You're going to get hacked. And no matter how careful you think you are, the truth is there's nothing you can do to stop it.
Recent events should make it clear to anyone who uses electricity that eventually some one will make off with your personal data -- not from your computer, but from someone else's. While two companies, Apple and Google, have been caught tracking customers and not being exactly forthcoming about it, other major companies, most notably Sony, have been deliberately hacked.
Sony's network is so seriously compromised, in fact -- including possibly birth dates, credit card numbers, and passwords of customers -- that it's likely to be offline for at least two weeks. And just a few weeks ago, Epsilon, a company that sends out billions of e-mails for companies such as Target, Best Buy, Citigroup, and more admitted it too had been hacked.
Other breeches are due to human error, lost laptops, and digital misadventures. Worse yet, many online businesses deliberately sell your personal data. Most claim it's for innocuous -- but extremely annoying -- marketing purposes. Others claim that the information is aggregated so they can't pin information to you personally.
What harm could it do? Quite a bit, it turns out.
Beyond the big bucks spent annually on identity fraud, navigation company TomTom just admitted that it had sold anonymous traffic and speed data from users to local governments, whose police departments used the information to set up speed traps. So losing your data can cost you -- in more ways than one. And experts says it's not a matter of "if" anymore, it's a matter of "when."
What can you do about it? The first step is acceptance.
"People should just assume their personal information is exposed everywhere," said Tom Oscherwitz, chief privacy officer at ID Analytics, which assesses the fraud risk and creditworthiness of individuals.
The second step is independence: Don't expect any one to tell you when information about you has been stolen. Businesses aren't always required to divulge a data breach, so to avoid embarrassment, they often don't. One expert told me that of nearly 100 data breeches at U.S. companies so far this year, less than 5 percent have been reported.
The last step is to complain to companies whenever there's a leak. Business will take notice. Just witness how Facebook has had to backtrack on its privacy settings several times because of the uproar from users.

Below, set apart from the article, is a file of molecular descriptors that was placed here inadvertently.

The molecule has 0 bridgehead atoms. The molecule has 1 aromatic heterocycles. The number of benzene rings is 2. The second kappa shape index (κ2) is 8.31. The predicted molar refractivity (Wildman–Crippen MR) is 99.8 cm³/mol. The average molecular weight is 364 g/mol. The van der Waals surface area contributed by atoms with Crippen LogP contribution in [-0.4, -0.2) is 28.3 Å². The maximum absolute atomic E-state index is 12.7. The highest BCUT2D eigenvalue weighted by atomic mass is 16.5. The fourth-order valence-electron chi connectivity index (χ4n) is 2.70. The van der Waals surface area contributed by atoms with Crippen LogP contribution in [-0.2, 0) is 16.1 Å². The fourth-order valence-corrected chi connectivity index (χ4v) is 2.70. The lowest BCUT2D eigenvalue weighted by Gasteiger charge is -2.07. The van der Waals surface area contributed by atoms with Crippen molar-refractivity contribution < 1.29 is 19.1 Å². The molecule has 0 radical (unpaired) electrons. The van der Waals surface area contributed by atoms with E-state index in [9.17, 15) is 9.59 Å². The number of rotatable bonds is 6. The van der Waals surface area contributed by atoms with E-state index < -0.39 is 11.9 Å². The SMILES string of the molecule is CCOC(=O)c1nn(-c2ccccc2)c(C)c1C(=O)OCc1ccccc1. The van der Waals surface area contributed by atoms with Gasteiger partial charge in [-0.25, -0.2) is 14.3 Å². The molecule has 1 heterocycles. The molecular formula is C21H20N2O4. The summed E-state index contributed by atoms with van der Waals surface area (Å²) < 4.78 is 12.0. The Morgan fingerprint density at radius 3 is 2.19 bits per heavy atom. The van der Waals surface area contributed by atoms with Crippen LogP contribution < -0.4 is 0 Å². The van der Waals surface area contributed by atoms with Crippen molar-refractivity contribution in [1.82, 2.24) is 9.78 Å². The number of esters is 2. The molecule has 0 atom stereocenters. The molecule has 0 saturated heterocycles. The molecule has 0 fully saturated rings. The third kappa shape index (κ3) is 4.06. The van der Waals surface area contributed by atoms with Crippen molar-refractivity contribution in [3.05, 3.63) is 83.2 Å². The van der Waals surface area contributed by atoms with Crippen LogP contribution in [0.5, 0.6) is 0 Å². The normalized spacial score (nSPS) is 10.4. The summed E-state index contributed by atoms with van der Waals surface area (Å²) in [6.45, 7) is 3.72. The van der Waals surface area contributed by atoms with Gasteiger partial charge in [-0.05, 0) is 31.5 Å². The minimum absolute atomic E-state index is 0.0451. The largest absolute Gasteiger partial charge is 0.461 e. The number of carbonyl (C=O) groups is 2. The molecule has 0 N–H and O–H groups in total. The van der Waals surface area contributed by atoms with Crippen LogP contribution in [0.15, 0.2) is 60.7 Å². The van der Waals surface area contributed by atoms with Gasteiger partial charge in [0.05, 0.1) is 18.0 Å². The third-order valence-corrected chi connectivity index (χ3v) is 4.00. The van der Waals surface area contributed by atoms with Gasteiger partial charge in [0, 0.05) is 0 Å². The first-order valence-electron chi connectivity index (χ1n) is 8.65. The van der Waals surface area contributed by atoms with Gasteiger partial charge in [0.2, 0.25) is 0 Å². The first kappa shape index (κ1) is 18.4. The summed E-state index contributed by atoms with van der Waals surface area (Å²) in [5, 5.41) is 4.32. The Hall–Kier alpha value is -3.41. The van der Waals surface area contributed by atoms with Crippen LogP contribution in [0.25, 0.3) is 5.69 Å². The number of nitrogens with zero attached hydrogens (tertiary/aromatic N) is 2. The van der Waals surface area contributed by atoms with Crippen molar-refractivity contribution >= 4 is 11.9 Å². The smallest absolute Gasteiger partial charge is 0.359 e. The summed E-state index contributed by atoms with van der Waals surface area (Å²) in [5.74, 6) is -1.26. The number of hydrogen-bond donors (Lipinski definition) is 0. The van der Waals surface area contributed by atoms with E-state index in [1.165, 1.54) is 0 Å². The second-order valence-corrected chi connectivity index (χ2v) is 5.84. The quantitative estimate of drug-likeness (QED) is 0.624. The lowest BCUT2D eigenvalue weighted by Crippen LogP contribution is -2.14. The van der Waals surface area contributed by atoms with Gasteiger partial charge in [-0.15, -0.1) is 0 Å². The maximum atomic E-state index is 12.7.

Some analysts suggest that letting people opt out -- like those "do not call" phone lists -- could help solve the problem. But you simply cannot opt out of everything: banks, phone companies, stores, which is where the trouble starts.
In a vicious digital version of Catch-22, those institutions need specific information -- birth dates, maiden names, etc. -- from you to prove you are who you claim to be, which is exactly the same information that hackers piece together to trick the very same companies into creating false identities and committing fraud.
To try to reduce the risk, Oscherwitz says curtail any poor social networking habits. According to a recent survey by ID Analytics, more than 20 percent of users leave their profile information open to the public -- that's a bad idea.
Better still remember three little words: monitor, monitor, monitor. Get a free credit report from each of the three reporting agencies once a year. Matt McAluney, a spokesman for Equifax, recommends doing this at different times of the year for each of the agencies so that you have a more up-to-date picture of any potential problems.
You can also have a fraud alert put on your account. However, those will only warn you about some (not all) suspicious activities and only last for 90 days (although you can keep calling back to renew it). According to McAluney, some states also allow for credit freezes, which literally lock your accounts, but there may be additional fees involved.
Some skeptics say if you're careful, you shouldn't worry about identity theft or credit card fraud. Don't believe them. I've been a victim not once, but twice. And I recently got a call from my credit card company asking me if I had been buying groceries in the Philippines.
And guess what? I'm careful. Very careful.
John R. Quain is a personal tech columnist for FoxNews.com. Follow him on Twitter @jqontech or find more tech coverage at J-Q.com.